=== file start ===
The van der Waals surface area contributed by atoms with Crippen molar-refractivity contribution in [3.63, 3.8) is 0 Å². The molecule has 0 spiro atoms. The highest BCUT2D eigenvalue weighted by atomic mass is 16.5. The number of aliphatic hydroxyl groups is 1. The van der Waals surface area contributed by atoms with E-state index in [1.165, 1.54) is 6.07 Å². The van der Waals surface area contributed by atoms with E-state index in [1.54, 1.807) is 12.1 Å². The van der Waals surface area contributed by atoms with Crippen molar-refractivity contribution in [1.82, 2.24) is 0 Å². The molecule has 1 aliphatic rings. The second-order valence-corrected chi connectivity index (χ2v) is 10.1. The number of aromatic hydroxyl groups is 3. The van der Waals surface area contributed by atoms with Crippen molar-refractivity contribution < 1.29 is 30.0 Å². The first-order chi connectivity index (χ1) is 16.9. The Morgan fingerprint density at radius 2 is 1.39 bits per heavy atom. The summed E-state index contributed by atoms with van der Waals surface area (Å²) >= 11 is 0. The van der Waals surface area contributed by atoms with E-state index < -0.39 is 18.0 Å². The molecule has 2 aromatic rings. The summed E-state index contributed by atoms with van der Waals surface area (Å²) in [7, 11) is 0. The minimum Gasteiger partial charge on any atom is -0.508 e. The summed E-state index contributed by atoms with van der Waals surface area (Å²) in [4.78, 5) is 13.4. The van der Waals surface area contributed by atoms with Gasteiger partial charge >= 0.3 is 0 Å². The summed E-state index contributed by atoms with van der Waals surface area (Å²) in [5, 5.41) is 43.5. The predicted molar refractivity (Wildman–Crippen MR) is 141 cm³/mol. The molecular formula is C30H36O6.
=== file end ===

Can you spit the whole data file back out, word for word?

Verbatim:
The van der Waals surface area contributed by atoms with Crippen molar-refractivity contribution in [3.63, 3.8) is 0 Å². The molecule has 0 spiro atoms. The highest BCUT2D eigenvalue weighted by atomic mass is 16.5. The number of aliphatic hydroxyl groups is 1. The van der Waals surface area contributed by atoms with E-state index in [1.165, 1.54) is 6.07 Å². The van der Waals surface area contributed by atoms with E-state index in [1.54, 1.807) is 12.1 Å². The van der Waals surface area contributed by atoms with Crippen molar-refractivity contribution in [1.82, 2.24) is 0 Å². The molecule has 1 aliphatic rings. The second-order valence-corrected chi connectivity index (χ2v) is 10.1. The number of aromatic hydroxyl groups is 3. The van der Waals surface area contributed by atoms with Crippen molar-refractivity contribution < 1.29 is 30.0 Å². The first-order chi connectivity index (χ1) is 16.9. The Morgan fingerprint density at radius 2 is 1.39 bits per heavy atom. The summed E-state index contributed by atoms with van der Waals surface area (Å²) >= 11 is 0. The van der Waals surface area contributed by atoms with E-state index < -0.39 is 18.0 Å². The molecule has 2 aromatic rings. The summed E-state index contributed by atoms with van der Waals surface area (Å²) in [7, 11) is 0. The minimum Gasteiger partial charge on any atom is -0.508 e. The summed E-state index contributed by atoms with van der Waals surface area (Å²) in [4.78, 5) is 13.4. The van der Waals surface area contributed by atoms with Gasteiger partial charge >= 0.3 is 0 Å². The summed E-state index contributed by atoms with van der Waals surface area (Å²) in [5, 5.41) is 43.5. The predicted molar refractivity (Wildman–Crippen MR) is 141 cm³/mol. The molecular formula is C30H36O6.